Tuesday, October 31, 2017

Thomas H. Ince: American Cinema Pioneer

American cinema pioneer Thomas H. Ince (1880-1924)
Along with D.W. Griffith and Cecil B. DeMille, Ince was one of the key figures responsible for making Hollywood the production center of the American film industry. Less well known today among casual film enthusiasts than either Griffith or DeMille, Ince did not make the same artistic impact as Griffith, nor did his career have the decades-spanning endurance of DeMille, but during the 1910s, Ince was a versatile powerhouse of filmmaking, responsible for over 600 movies, as either producer, writer, or director (and sometimes all three). His most well-known film today is probably the epic anti-war film CIVILIZATION (1916), though he is also highly regarded for his significant contributions to the Western genre, so much so that he came to be known as "The Father of the Western".

In 1912, Ince built a massive studio, named "Inceville", which was the first all-purpose film studio built in Hollywood; and in 1915, he partnered with D.W. Griffith and Mack Sennett to form the Triangle Motion Picture Company, one of the first studios to handle both production and distribution (the studio itself was located at the current site of Sony Pictures). Later on, Ince was briefly involved with Adolph Zukor in the formation of Paramount, but desired to return to working independently.

By the early 1920s, Ince was no longer quite the heavy hitter in Hollywood that he'd been a decade earlier. His life came to an abrupt and tragic end in 1924, while aboard the yacht of William Randolph Hearst, under circumstances that remain unclear to this day, due to conflicting reports from all involved. Likely due to his untimely death, and the fact that he was not easily identified with key landmark films of the silent era in the way that Griffith, DeMille, and certain other directors were, Ince's legacy tended to fade from film history, but he made a tremendous impact on the Western genre, on the development of the American film industry, and on the studio system model that would make Hollywood the center of that industry.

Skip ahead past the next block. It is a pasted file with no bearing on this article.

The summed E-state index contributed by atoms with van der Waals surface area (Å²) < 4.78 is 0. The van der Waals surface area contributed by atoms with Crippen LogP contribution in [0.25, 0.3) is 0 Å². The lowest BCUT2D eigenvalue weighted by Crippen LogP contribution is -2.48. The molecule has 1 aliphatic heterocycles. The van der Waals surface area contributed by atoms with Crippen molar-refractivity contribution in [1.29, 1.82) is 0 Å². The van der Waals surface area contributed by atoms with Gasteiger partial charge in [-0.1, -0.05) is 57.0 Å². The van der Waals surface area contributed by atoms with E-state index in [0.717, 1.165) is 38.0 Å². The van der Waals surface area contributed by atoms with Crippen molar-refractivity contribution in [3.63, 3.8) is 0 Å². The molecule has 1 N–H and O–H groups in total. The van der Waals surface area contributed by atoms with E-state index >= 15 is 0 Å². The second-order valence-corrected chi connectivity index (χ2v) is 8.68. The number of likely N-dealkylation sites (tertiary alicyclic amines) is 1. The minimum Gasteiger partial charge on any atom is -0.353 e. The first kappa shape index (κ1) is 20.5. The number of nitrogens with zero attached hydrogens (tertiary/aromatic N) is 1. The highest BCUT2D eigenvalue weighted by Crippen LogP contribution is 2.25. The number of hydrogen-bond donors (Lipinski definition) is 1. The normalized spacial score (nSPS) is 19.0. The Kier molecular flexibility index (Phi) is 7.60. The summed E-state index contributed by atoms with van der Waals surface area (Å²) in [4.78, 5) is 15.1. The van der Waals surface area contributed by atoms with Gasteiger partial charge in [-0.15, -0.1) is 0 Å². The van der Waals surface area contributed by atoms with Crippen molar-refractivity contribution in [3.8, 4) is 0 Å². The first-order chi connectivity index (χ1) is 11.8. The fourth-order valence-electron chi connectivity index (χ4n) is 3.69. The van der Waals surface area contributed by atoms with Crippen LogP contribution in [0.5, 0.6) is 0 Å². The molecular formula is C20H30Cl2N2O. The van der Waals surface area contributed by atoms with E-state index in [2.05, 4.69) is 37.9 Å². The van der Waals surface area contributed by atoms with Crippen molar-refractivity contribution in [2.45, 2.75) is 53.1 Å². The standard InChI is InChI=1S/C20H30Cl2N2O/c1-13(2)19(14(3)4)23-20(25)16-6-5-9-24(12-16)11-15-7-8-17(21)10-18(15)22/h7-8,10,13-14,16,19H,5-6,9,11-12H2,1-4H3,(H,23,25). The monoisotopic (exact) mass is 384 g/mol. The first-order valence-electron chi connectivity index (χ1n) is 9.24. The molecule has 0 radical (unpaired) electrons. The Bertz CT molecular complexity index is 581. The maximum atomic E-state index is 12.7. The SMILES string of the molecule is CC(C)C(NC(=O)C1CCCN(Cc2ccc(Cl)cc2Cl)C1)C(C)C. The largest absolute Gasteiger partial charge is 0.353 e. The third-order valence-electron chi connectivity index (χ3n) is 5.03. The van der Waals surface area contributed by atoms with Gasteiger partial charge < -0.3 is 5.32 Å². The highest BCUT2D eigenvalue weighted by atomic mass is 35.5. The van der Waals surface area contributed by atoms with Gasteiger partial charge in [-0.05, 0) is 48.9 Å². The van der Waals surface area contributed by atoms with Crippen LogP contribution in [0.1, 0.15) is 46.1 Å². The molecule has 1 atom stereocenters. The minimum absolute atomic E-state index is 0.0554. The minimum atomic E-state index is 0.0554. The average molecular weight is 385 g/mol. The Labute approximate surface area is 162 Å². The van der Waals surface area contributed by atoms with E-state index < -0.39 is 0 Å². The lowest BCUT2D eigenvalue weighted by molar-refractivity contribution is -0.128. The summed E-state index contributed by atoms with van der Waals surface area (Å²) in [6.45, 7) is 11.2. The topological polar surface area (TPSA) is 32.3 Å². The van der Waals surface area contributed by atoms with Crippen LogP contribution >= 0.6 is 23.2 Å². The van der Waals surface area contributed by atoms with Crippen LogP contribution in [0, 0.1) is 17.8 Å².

Friday, October 06, 2017

Dinner at Eight (1933)

Wonderful, sharply-written ensemble comedy-drama following the individual stories of different characters attending a high-society dinner party, which interweave to create an alternately witty and funny, solemn and even tragic tapestry of the human condition.

Directed by George Cukor. Screenplay by Frances Marion and Herman J. Mankiewicz, from the play by George S. Kaufman and Edna Ferber, with additional dialogue by Donald Ogden Stewart. Starring Marie Dressler, John Barrymore, Wallace Beery, Jean Harlow, Lionel Barrymore, Lee Tracy, Edmund Lowe and Billie Burke. Exquisitely photographed by William Daniels.

Thursday, October 05, 2017

Merrily We Go To Hell (1932)

Pre-code melodrama about an alcoholic writer -- played by Fredric March -- and his disastrous marriage to Sylvia Sidney that leads to tragedy but ultimately redemption. March delivers a fine performance that prefigures his performance as Norman Maine in A STAR IS BORN five years later. Directed by Dorothy Arzner.